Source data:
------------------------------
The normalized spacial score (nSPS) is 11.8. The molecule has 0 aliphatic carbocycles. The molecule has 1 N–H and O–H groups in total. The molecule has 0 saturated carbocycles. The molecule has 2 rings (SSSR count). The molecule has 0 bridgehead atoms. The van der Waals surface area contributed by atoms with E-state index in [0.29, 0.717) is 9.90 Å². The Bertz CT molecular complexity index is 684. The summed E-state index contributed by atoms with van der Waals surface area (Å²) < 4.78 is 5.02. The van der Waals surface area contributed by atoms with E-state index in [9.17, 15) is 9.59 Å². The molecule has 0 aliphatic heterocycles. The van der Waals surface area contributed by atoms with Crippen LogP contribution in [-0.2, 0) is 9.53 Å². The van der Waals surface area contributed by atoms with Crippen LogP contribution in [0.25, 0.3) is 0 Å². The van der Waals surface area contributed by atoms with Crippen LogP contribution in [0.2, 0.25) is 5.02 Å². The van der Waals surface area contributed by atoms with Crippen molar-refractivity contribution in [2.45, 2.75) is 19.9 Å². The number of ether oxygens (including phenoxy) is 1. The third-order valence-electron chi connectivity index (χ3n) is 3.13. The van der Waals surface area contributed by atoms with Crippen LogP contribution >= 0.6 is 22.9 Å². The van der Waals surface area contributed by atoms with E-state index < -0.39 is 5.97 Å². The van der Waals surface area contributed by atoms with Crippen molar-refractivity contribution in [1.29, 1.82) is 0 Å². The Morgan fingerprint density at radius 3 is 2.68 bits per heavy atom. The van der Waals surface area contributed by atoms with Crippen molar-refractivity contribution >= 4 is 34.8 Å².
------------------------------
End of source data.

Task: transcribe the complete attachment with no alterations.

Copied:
The normalized spacial score (nSPS) is 11.8. The molecule has 0 aliphatic carbocycles. The molecule has 1 N–H and O–H groups in total. The molecule has 0 saturated carbocycles. The molecule has 2 rings (SSSR count). The molecule has 0 bridgehead atoms. The van der Waals surface area contributed by atoms with E-state index in [0.29, 0.717) is 9.90 Å². The Bertz CT molecular complexity index is 684. The summed E-state index contributed by atoms with van der Waals surface area (Å²) < 4.78 is 5.02. The van der Waals surface area contributed by atoms with E-state index in [9.17, 15) is 9.59 Å². The molecule has 0 aliphatic heterocycles. The van der Waals surface area contributed by atoms with Crippen LogP contribution in [-0.2, 0) is 9.53 Å². The van der Waals surface area contributed by atoms with Crippen LogP contribution in [0.25, 0.3) is 0 Å². The van der Waals surface area contributed by atoms with Crippen LogP contribution in [0.2, 0.25) is 5.02 Å². The van der Waals surface area contributed by atoms with Crippen molar-refractivity contribution in [2.45, 2.75) is 19.9 Å². The number of ether oxygens (including phenoxy) is 1. The third-order valence-electron chi connectivity index (χ3n) is 3.13. The van der Waals surface area contributed by atoms with Crippen LogP contribution >= 0.6 is 22.9 Å². The van der Waals surface area contributed by atoms with E-state index < -0.39 is 5.97 Å². The van der Waals surface area contributed by atoms with Crippen molar-refractivity contribution in [1.29, 1.82) is 0 Å². The Morgan fingerprint density at radius 3 is 2.68 bits per heavy atom. The van der Waals surface area contributed by atoms with Crippen molar-refractivity contribution >= 4 is 34.8 Å².